My car lurched forward and then died in the middle of the intersection with a Christmas tree tied to the top and six kids holding their breath inside. I had noticed problems as we drove home from the Christmas sing-a-long — loose steering, weird sounds. But my car had just been fixed, so I kept going. Until I didn’t.
We had left our house earlier that evening basically for the free donut, discount Bees tickets and forced joviality of Christmas cheer. The evening ended in a tow truck as I contemplated the why me’s of the universe. I still don’t know how the car got from the middle of the intersection to the safety of the coffee shop parking lot 20 feet away with a collapsed control arm and tires that wouldn’t roll.
At least that’s what the nice man who stopped to diagnose the problem told me was wrong with it. Another man stopped later as I stood outside in the freezing cold to make sure I had a ride home.
The kindness of strangers warmed the cold night on a corner in Millcreek and reminded me that life wasn’t all bad.
The repair was quick — I had my car the next afternoon. I also had an updated outlook for the holiday season and the new year.
In the midst of the car fiasco social media was blowing up with the breaking story about The Church of Jesus Christ of Latter-day Saints’ $100 billion fund of tithing monies set aside as investment, presumably for a rainy day. I commented on Twitter that while I realized the church had good reason for saving the money, and that the report would not likely result in any civil or criminal liability on the church’s part, it still stung to realize the church didn’t really need my tithing check.
Please, I know we don’t pay tithing because the church needs the money. I know it’s a spiritual law meant to enrich my faith and my experience. I had a great conversation with George Prentice on NPR / Boise State Public Radio about just that.
But that doesn’t mean it isn’t hard to know that I sent a large chunk of money to a church that doesn’t need it when I’ll be short on bills this month (see car fiasco above).
The conversation about transparency and charity funds is a good one, despite the obviously maligning intentions of the whistleblower. In other words, it’s OK to talk about hard and uncomfortable feelings.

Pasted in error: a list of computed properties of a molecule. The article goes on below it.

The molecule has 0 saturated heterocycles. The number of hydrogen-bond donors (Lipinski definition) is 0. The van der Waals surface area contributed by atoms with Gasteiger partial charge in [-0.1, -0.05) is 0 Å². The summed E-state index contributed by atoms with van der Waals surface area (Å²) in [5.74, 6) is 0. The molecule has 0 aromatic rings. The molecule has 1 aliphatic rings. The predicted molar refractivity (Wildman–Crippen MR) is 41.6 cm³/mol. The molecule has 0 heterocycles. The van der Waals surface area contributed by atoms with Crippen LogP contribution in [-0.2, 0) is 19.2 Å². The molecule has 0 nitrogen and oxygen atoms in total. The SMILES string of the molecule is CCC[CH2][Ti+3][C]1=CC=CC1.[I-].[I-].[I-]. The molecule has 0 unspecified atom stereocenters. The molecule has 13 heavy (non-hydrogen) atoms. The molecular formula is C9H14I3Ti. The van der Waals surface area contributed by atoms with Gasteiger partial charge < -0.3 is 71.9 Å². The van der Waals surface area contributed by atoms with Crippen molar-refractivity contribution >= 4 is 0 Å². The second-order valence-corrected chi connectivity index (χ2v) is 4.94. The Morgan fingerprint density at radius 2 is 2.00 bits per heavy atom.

In fact, I believe it’s helpful for those who have similar feelings. I would much rather have them see their own struggles and feelings represented by a faithful, believing member than by someone who has left the church. I believe when they see themselves represented, they’re more likely to stay.
So, I’m OK with the pharisaical judgments from those who insist a negative thought must never be expressed and a doubting question must always be repressed. The goodness of the Gospel of Christ can withstand such expression.
For those who respond to such expressions with scripture quotes and pious lectures, I wonder if they realize Christ taught in parables for a reason. Layered meaning, layered teachings and growth, line upon line, are the foundation of the Gospel. In fact, the Gospel was restored because of such questioning. Opposition in all things, after all.
For example, when we think of the widow’s mite, should we be congratulating the widow for giving what she can, and teaching she probably gave in nonmonetary ways too, and therefore she gave enough? Or should we wonder why the widow only has a mite? (See Luke 20:45-47.)
The parable of the prodigal son — is it about loving and receiving the wayward son, or is it more about the condemnation, resentment and envy from the brother who stayed? Even the Good Samaritan — are we meant to learn we should help anyone in need, even if they’re different than us? Or are we supposed to understand that the Savior loves everyone, even those who are abandoned by all, and especially even ourselves?
I mentioned my updated outlook for the new year. It comes from Psalm 30:5: “Joy cometh in the morning.”
The men who stopped to help me in the street didn’t first condemn me for my broken car. In this new year, may we all give each other more room to doubt, grace to question, and light to see the morning joy.
Michelle Quist is a columnist for The Salt Lake Tribune.